Day 2 |
Mar 10, 2010

At Sea, Crossing The Drake Passage

By Chris Srigley, General Naturalist

Weather: Sunny with a slight swell

The first rule of any expedition, especially one travelling through the southern ocean, is to throw out any schedule that you may have thought would be followed. This morning, following this rule, we are heading south towards the Antarctic Peninsula rather than our intended course that would have placed us in the Falkland Islands tomorrow morning.

It was the impending weather patterns that made this decision for us really; any sensible person could see we would be heading for some rough seas if we had continued as planned. Together with Captain Aleksander Golubev, our Expedition Leader Robin West quickly pulled together a new itinerary and set it in motion.

With the Prince Albert II rolling steadily through the early morning hours, The Restaurant was a ghost town for breakfast. The room service team however was run off its feet as those who didn’t feel well enough to venture far from their suites ordered in. As the morning progressed, the winds died down and the swell subsided.

Just before 10:00 the decision was made that we would air our IAATO and Zodiac briefings over the ships TVs so those of us in the prone position would be able to remain comfortable. Those that felt well enough gathered in The Theatre with Robin to learn the rules of the road in Antarctica. You could sense at its completion that our guests could hardly wait for our Zodiac operations to begin!

Once Robin had finished I quickly hit the outer decks in hopes of some wildlife sightings and I wasn’t disappointed. Although low in numbers several of the guests and I viewed wandering albatross, Wilson’s storm-petrels, giant petrels, light-mantled sooty and black-browed albatross within a short period of time. Later on I had some fantastic views of Soft-plumage petrels and sooty shearwaters before heading indoors.

Reconvening in The Theatre, we joined Juan Carlos for his talk ‘Glacier Ice’. It’s always a pleasure to listen to Juan. He took us through a glacier’s journey from its birth as a snowflake falling to its death as an iceberg disintegrating in the Southern Ocean. Not the average person’s topic, Juan brings it across in such a way that we can all understand.

By noontime the scattered clouds had vanished and the sun warmed the decks as the seas continued to smooth. What seemed only hours ago to not have been likely to happen today was now a reality. As I entered The Restaurant for lunch it was obvious this change had had a profound effect on our guests. The Restaurant was buzzing as they emerged from their suites. I quickly grabbed my binoculars and made for the outside decks after lunch. You just never know what you might see in such a vast ocean.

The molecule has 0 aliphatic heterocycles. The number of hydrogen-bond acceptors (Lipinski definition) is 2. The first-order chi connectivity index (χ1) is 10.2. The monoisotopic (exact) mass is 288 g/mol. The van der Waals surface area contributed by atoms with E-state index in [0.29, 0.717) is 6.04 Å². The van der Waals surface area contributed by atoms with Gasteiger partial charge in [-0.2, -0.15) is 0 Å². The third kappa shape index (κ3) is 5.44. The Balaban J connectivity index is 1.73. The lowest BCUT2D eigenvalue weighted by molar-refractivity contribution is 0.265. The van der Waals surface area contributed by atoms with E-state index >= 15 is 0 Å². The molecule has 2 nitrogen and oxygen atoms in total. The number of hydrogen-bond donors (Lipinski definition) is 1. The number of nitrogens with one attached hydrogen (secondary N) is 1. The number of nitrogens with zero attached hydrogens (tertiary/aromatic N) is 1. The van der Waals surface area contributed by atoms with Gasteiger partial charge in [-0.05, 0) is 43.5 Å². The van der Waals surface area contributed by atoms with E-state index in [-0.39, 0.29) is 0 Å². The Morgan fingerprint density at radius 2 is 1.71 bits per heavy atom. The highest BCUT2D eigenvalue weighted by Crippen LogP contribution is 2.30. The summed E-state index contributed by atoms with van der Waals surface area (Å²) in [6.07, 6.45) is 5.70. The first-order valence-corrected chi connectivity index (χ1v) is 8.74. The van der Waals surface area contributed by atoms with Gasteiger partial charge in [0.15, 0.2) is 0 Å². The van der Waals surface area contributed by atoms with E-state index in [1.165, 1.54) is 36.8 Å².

Shortly after lunch our onboard historian Peter Damisch invited us into The Theatre for a talk called ‘Ice Ageless, Search for the Continent’ about the explorers who had blazed the trail to discovering Antarctica and whose footsteps we would be following. From the moment Peter began to speak, his passion for his topic was evident.

Soon it was time for another pilgrimage to TheTheatre. At 1700 South African photographer Malindi Strydom would take us through her compositional and technical advice for landscape and wildlife photography in Antarctica with ‘Getting Started’. No one wants to go home with photographs from Antarctica that haven’t turned out properly, and with Malindi’s advice we are all sure to stun our friends with our home movies of this voyage.

With an hour or so to kill once Malindi had wrapped up her talk, most headed back to their suites to shower and prepare for our evening’s big event. Invitations had been received, suits had been pressed and the cocktails were being poured for the Captain’s Welcome Aboard Cocktail Party where Captain Aleksander Golubev welcomed all guests onboard the Prince Albert II for an exciting voyage of discovery through the Southern Ocean.

Finishing our cocktails, we left The Theatre behind in exchange for the warm welcome of Maitre d’Hotel Uta Rickert in The Restaurant where we enjoyed a superbly presented meal prepared by our Executive Chef Douglas Hope and his galley team. A wonderful evening of great company, fine wines and melt-in-your-mouth cuisine… what better way to start our trip? This is exactly what Silversea is all about.